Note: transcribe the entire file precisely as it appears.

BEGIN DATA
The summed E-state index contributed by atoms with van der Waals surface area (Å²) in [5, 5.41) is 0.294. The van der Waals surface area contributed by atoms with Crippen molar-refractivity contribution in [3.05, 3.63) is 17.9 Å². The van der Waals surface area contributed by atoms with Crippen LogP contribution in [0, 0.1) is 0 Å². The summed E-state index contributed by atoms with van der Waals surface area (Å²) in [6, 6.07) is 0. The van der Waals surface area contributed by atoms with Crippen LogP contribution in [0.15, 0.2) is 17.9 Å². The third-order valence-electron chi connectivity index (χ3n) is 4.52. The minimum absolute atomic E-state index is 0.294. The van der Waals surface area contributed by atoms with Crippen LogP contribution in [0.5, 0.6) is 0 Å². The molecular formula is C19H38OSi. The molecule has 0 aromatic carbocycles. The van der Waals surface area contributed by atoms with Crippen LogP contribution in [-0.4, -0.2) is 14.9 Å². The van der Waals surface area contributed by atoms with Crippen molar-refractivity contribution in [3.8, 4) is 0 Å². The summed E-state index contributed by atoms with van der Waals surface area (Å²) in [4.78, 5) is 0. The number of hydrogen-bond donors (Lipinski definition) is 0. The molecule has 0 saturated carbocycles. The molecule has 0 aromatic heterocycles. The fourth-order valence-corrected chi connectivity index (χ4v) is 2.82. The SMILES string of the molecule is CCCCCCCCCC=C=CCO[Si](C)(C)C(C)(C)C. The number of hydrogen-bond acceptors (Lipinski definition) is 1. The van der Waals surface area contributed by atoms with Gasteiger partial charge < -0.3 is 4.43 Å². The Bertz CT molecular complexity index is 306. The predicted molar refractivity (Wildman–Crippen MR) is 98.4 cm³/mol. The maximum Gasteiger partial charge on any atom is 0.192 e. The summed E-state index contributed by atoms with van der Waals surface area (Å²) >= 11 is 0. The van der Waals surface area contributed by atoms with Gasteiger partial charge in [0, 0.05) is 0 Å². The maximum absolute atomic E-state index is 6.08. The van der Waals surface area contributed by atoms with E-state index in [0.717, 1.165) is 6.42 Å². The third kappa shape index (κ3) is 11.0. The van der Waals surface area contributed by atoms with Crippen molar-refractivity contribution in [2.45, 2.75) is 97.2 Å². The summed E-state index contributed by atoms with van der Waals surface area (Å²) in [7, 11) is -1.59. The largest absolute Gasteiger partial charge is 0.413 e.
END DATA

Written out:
The summed E-state index contributed by atoms with van der Waals surface area (Å²) in [5, 5.41) is 0.294. The van der Waals surface area contributed by atoms with Crippen molar-refractivity contribution in [3.05, 3.63) is 17.9 Å². The van der Waals surface area contributed by atoms with Crippen LogP contribution in [0, 0.1) is 0 Å². The summed E-state index contributed by atoms with van der Waals surface area (Å²) in [6, 6.07) is 0. The van der Waals surface area contributed by atoms with Crippen LogP contribution in [0.15, 0.2) is 17.9 Å². The third-order valence-electron chi connectivity index (χ3n) is 4.52. The minimum absolute atomic E-state index is 0.294. The van der Waals surface area contributed by atoms with Crippen LogP contribution in [0.5, 0.6) is 0 Å². The molecular formula is C19H38OSi. The molecule has 0 aromatic carbocycles. The van der Waals surface area contributed by atoms with Crippen LogP contribution in [-0.4, -0.2) is 14.9 Å². The van der Waals surface area contributed by atoms with Crippen molar-refractivity contribution in [3.8, 4) is 0 Å². The summed E-state index contributed by atoms with van der Waals surface area (Å²) in [4.78, 5) is 0. The number of hydrogen-bond donors (Lipinski definition) is 0. The molecule has 0 saturated carbocycles. The molecule has 0 aromatic heterocycles. The fourth-order valence-corrected chi connectivity index (χ4v) is 2.82. The SMILES string of the molecule is CCCCCCCCCC=C=CCO[Si](C)(C)C(C)(C)C. The number of hydrogen-bond acceptors (Lipinski definition) is 1. The van der Waals surface area contributed by atoms with Gasteiger partial charge < -0.3 is 4.43 Å². The Bertz CT molecular complexity index is 306. The predicted molar refractivity (Wildman–Crippen MR) is 98.4 cm³/mol. The maximum Gasteiger partial charge on any atom is 0.192 e. The summed E-state index contributed by atoms with van der Waals surface area (Å²) >= 11 is 0. The van der Waals surface area contributed by atoms with Gasteiger partial charge in [0, 0.05) is 0 Å². The maximum absolute atomic E-state index is 6.08. The van der Waals surface area contributed by atoms with E-state index in [0.717, 1.165) is 6.42 Å². The third kappa shape index (κ3) is 11.0. The van der Waals surface area contributed by atoms with Crippen molar-refractivity contribution in [2.45, 2.75) is 97.2 Å². The summed E-state index contributed by atoms with van der Waals surface area (Å²) in [7, 11) is -1.59. The largest absolute Gasteiger partial charge is 0.413 e.